UndyedYarnpire’s Fiber Opera

July 28, 2009

update

Filed under: stuff — UndyedYarnpire @ 9:23 pm

This is another of those boring updates that I am certain no one reads or cares about.

I finished swatching on the Mountain Colors Barefoot yarn. Have not found a stitch motif that pleases me yet, though I did find several that were close.

I have worked on more of my sweater. The transition point between the first two balls of yarn is not visibly obvious, so I am very pleased.

I washed and dried some yarn, including the birthday fiber yarn. Which was good because I was able to show it to the giver when she visited.

I think I have become an intermediate knitter. I am now fast enough at the plainwork that anything fancy is excruciatingly slow. Before I was so slow anyway that adding cables did not make much overall difference and the finished product seemed more worthy of my time. Now I know enough how to select stitch motifs which will not slow me down as much (easy to memorize, good rhythm, less purl-knit transitions) that I can create fancier things with less suffering on my part. But the cables are very slow.

I think I am going to try to learn Continential knitting. I did figure it out, but it is not something I can do comfortably for a long time. I really dislike holding the yarn in my left hand. I have been wondering if I might prefer left-handed Continental knitting. Then the same hand which normally holds the yarn would hold the yarn. It seems like a useful skill, the Continental knitting, but going from a process where the left hand could be replaced with a clamp to something where the left hand has complete control over yarn feed… that is not going to work out well. It seems like if Continential is so vastly superior that we should not be teaching the other method at all and the Continential should have taken a lot more primary focus in books. But then again, most sock books were still teaching cuff down (without tubular cast on, so it was not like they gained anything in terms of technique)  and butt-flap heeled socks until about this year. In fact Cookie A’s book with the cuff-down butt-flap socks is constantly touted by Amazon’s recommendations engine even now. So maybe what is being promoted is just wrong.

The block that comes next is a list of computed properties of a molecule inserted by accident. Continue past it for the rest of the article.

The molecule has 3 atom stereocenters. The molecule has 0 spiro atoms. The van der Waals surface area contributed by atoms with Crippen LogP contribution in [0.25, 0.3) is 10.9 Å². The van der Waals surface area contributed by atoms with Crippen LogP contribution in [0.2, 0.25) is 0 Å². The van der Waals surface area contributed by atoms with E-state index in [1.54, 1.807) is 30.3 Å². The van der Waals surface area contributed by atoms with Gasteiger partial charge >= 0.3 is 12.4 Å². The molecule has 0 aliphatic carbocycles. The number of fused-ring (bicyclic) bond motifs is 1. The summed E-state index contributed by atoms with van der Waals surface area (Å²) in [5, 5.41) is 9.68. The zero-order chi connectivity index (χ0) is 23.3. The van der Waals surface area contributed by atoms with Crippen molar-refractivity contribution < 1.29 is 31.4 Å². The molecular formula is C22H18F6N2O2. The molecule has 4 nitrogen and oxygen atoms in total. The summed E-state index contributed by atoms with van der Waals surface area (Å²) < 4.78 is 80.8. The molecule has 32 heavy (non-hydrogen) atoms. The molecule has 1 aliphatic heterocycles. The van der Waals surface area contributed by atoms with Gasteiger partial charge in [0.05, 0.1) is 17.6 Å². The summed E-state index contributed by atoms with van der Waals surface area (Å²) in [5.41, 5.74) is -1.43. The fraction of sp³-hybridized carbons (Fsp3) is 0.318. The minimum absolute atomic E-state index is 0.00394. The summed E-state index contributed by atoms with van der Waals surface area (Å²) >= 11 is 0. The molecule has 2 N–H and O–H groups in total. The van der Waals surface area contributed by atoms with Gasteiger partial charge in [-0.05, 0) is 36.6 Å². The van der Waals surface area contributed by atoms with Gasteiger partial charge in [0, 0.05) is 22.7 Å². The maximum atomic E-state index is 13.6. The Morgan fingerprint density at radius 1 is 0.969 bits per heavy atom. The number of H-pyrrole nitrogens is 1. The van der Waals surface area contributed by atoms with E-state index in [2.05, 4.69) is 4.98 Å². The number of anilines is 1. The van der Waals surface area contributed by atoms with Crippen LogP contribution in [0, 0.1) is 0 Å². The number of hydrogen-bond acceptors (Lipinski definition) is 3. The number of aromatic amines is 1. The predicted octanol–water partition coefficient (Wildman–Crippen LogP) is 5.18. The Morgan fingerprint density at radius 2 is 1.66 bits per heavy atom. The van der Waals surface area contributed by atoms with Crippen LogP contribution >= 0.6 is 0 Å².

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July 19, 2009

pictures included

Filed under: spin — UndyedYarnpire @ 8:21 pm

This is the yarn from my birthday fiber.

Before washing After washing
From presents

This is the progress on my Leuca sweater.

July 18, 2009

updates, but no pictures yet.

Filed under: spin — UndyedYarnpire @ 10:03 pm

Okay. I have counted the stitches on my sweater and I seem to have decreased 7 somewhere along the line. That is really strange. Not a huge deal since I needed 235 stitches at 5 stitches per inch and have been doing 240. But I will definitely add them back now that I have noticed.

I washed my birthday fiber yarn. The one that is going to become a rainbow mobius scarf. It looks better after washing. When it is dry, I will take another picture and share what I mean.

I wonder if I need to find a reversible stitch. That would really be inconvenient. [pauses] It does not appear so.